Comfort’s use of the term “medulla oblongata” represents a major change in the philosophy voiced by Samuel Thomson’s son in the legal documentation of Thomsonianism perfromed by a NY justice.  [See previous section]  By recognizing this anatomical detail, voiced as a structure and in professional terms, he recomposes Thonmson’s premise using professional terminology.  This in turn may suggest his own reading knowledge, once adaminantly (sp.?) opposed by Dr. S. Thomson. 


XXIII.  “In medicine, error in theory leads to error in practice.”  

Comfort then goes on to criticize blood-letting, purging, and the use of “antimony, nitre, calomel, digitalis, and various other poisonous agents.”   The fever, he claims, is to be taught as “the increased action of the heart and arteries, necessary to sustain the curative actions, as evidence of excess of vital power.”

                                                      [ibid, xlv]

XXVI.  “Medical treatment, to prove beneficial, must harmonize with the principles of life.  Pain may be relieved by stupefying the brain with narcotics; fever may be subdued by prostating the vital powers; the heart’s action is lessened by the adminsitration of digitali and other sedatives; and inflammatory action may be reduced by cathartics, and general depletion; but such treatment always involves nature…”

                                                [ibid, xlv-xlvi]

XXVIII. Succinctly stated:  “Disease consists, essentially, in diminished vital power.”

                                                      [ibid, xlvi]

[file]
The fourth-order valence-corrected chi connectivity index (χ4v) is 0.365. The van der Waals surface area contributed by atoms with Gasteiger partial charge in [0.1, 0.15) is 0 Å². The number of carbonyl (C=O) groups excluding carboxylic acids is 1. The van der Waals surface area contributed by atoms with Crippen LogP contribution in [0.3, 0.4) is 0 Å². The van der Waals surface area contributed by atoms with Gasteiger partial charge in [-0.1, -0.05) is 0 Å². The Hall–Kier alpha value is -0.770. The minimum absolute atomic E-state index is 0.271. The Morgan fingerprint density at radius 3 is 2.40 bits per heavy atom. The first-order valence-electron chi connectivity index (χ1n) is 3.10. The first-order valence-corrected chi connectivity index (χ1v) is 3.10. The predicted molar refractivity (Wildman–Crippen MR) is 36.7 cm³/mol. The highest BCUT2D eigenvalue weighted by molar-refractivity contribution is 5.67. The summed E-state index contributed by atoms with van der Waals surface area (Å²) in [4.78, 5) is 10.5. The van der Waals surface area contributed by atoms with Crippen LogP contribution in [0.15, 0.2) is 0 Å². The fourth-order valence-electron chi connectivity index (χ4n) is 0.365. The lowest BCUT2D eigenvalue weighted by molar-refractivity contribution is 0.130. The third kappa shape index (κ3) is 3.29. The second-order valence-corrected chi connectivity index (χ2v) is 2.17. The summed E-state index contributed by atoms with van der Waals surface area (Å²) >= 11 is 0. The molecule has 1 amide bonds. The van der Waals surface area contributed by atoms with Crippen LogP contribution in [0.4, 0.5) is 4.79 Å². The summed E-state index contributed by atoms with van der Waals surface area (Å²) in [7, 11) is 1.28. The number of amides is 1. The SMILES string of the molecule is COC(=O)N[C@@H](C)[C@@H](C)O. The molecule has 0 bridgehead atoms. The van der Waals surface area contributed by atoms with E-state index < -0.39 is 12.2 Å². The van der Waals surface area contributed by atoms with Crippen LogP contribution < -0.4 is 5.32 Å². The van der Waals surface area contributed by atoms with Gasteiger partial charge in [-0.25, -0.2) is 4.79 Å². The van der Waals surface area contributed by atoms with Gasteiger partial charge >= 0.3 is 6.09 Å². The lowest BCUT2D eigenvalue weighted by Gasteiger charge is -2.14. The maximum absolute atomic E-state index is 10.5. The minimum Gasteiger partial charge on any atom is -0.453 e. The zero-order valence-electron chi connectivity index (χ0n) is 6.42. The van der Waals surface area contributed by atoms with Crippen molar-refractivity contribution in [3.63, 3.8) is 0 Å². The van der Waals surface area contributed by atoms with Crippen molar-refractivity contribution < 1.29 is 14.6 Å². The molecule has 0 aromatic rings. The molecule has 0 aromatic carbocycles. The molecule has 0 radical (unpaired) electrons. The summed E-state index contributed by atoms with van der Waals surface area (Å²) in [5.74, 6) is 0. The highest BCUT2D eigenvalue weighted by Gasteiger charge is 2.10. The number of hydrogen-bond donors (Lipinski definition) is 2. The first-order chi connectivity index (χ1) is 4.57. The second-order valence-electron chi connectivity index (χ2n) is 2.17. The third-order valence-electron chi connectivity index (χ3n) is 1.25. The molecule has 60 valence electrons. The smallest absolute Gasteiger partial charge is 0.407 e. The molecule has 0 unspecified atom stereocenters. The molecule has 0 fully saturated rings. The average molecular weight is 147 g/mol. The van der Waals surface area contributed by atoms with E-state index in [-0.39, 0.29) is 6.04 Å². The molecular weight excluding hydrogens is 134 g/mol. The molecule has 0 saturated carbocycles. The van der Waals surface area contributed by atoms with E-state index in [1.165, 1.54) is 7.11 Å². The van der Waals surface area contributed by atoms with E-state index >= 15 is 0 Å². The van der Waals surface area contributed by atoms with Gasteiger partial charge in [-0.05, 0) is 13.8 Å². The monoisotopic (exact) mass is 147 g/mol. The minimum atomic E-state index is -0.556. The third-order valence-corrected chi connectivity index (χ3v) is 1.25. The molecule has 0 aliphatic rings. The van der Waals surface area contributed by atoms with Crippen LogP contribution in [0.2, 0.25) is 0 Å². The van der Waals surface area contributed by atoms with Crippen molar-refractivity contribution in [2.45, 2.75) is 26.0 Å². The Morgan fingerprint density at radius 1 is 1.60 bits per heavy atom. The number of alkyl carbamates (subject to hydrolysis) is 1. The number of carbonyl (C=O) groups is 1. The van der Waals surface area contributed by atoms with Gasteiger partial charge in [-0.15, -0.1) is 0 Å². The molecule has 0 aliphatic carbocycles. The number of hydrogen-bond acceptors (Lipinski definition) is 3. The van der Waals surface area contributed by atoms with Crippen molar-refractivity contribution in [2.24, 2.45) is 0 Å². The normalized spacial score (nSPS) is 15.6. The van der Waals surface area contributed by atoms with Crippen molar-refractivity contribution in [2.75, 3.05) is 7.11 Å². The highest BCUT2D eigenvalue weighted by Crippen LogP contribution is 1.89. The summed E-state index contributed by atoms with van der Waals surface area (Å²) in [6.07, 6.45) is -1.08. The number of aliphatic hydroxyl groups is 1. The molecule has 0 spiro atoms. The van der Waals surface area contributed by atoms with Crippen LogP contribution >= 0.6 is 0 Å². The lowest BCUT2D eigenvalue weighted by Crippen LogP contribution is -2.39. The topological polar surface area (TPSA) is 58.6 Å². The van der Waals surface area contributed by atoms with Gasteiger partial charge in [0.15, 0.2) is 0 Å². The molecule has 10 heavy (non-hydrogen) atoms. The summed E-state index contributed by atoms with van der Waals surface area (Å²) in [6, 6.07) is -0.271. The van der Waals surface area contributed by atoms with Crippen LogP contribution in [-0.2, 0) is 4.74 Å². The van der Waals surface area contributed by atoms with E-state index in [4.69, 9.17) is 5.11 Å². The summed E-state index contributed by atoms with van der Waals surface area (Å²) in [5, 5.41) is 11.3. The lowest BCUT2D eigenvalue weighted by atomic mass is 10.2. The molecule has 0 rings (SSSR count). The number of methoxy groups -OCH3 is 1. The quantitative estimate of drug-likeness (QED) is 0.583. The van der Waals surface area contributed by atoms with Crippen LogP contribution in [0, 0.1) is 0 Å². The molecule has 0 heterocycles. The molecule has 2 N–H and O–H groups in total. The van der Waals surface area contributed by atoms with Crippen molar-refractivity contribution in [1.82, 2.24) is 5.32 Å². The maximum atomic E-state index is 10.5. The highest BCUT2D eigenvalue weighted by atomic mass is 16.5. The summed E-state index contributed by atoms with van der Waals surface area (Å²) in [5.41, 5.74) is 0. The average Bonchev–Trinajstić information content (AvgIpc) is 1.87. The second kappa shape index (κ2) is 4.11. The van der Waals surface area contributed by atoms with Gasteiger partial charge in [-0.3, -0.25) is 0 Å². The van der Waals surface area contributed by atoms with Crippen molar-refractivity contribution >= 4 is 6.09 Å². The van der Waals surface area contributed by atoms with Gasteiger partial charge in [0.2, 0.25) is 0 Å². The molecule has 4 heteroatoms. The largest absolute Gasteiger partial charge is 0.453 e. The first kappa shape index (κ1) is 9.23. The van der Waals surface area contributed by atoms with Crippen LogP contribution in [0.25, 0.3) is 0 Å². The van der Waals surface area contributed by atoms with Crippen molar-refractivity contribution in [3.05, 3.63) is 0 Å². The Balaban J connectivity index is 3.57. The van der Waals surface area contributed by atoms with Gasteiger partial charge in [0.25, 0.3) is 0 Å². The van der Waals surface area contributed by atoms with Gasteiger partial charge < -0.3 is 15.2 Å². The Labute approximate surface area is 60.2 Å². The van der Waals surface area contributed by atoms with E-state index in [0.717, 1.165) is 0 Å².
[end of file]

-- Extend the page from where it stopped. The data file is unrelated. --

XXX.  “Disease is produced by agnets or causes which exert an influence upon the system, not congenial to the vital principle, or which are not in relation with, or adapted to, the laws of life.”

With this, Comfort emphasizes the influence of cold and dampness as the causative of disease, such as small pox, measles, scarlet fever, all of which aere due to “specific poisonous agents” from food, excessive eating and dring and “anima passions”, and he notes rheumatism, catarrh, bronchitis, quinsy, “sick headach,” bilious fever and erysipelas as having exposure to cold and dampness as their common cause. 

“Marsh Miasmata,” Comfort describes is “The poisonous effluvia, or vapour, arising from decomposition or vegetable matter, together with cold and dampness…the principle causes of the fevers, particularly in low, marshy districts of country.”  This is possibly related to explanations felt by Thomsonians and Neo-Thomsonians who crossed the Overland Trail and witness the deaths ensuing in the river valleys and later experiencing the large number of consumption or tuberculosis cases which ensued during their early years of settlement in the Northwest.  Comfort explains: “Newly cleared land gives rise, also to noxious vapours, from the decomposition that ensues on the exposure of fresh earth to the sun.  This will account for the prevalence of disease in newly settled places.”